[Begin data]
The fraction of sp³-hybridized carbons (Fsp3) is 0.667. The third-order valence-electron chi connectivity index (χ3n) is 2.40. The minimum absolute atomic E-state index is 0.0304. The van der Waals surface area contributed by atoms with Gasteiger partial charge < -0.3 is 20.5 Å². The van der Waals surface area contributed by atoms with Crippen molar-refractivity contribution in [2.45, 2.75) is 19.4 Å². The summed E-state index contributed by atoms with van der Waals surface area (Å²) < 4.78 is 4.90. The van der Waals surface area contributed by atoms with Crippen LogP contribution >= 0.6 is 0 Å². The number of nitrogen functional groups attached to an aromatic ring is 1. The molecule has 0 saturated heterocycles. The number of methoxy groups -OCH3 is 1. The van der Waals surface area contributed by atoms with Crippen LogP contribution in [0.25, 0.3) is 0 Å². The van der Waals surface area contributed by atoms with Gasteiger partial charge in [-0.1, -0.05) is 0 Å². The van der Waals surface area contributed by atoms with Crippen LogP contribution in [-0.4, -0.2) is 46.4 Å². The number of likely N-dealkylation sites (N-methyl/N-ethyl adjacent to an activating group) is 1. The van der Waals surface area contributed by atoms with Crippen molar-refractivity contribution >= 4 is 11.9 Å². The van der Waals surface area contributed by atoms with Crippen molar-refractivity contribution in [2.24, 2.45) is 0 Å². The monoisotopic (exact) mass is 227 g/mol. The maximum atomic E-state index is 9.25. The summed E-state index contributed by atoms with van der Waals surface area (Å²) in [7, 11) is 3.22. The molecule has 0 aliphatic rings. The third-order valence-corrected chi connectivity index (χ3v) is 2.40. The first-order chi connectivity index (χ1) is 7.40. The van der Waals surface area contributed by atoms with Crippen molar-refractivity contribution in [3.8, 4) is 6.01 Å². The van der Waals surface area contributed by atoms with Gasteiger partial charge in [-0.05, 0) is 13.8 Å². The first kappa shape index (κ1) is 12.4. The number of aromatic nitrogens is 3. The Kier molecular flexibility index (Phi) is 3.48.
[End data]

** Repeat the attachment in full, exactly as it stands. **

The fraction of sp³-hybridized carbons (Fsp3) is 0.667. The third-order valence-electron chi connectivity index (χ3n) is 2.40. The minimum absolute atomic E-state index is 0.0304. The van der Waals surface area contributed by atoms with Gasteiger partial charge < -0.3 is 20.5 Å². The van der Waals surface area contributed by atoms with Crippen molar-refractivity contribution in [2.45, 2.75) is 19.4 Å². The summed E-state index contributed by atoms with van der Waals surface area (Å²) < 4.78 is 4.90. The van der Waals surface area contributed by atoms with Crippen LogP contribution >= 0.6 is 0 Å². The number of nitrogen functional groups attached to an aromatic ring is 1. The molecule has 0 saturated heterocycles. The number of methoxy groups -OCH3 is 1. The van der Waals surface area contributed by atoms with Crippen LogP contribution in [0.25, 0.3) is 0 Å². The van der Waals surface area contributed by atoms with Gasteiger partial charge in [-0.1, -0.05) is 0 Å². The van der Waals surface area contributed by atoms with Crippen LogP contribution in [-0.4, -0.2) is 46.4 Å². The number of likely N-dealkylation sites (N-methyl/N-ethyl adjacent to an activating group) is 1. The van der Waals surface area contributed by atoms with Crippen molar-refractivity contribution >= 4 is 11.9 Å². The van der Waals surface area contributed by atoms with Crippen molar-refractivity contribution in [2.24, 2.45) is 0 Å². The monoisotopic (exact) mass is 227 g/mol. The maximum atomic E-state index is 9.25. The summed E-state index contributed by atoms with van der Waals surface area (Å²) in [7, 11) is 3.22. The molecule has 0 aliphatic rings. The third-order valence-corrected chi connectivity index (χ3v) is 2.40. The first-order chi connectivity index (χ1) is 7.40. The van der Waals surface area contributed by atoms with Crippen molar-refractivity contribution in [3.8, 4) is 6.01 Å². The van der Waals surface area contributed by atoms with Gasteiger partial charge in [-0.05, 0) is 13.8 Å². The first kappa shape index (κ1) is 12.4. The number of aromatic nitrogens is 3. The Kier molecular flexibility index (Phi) is 3.48.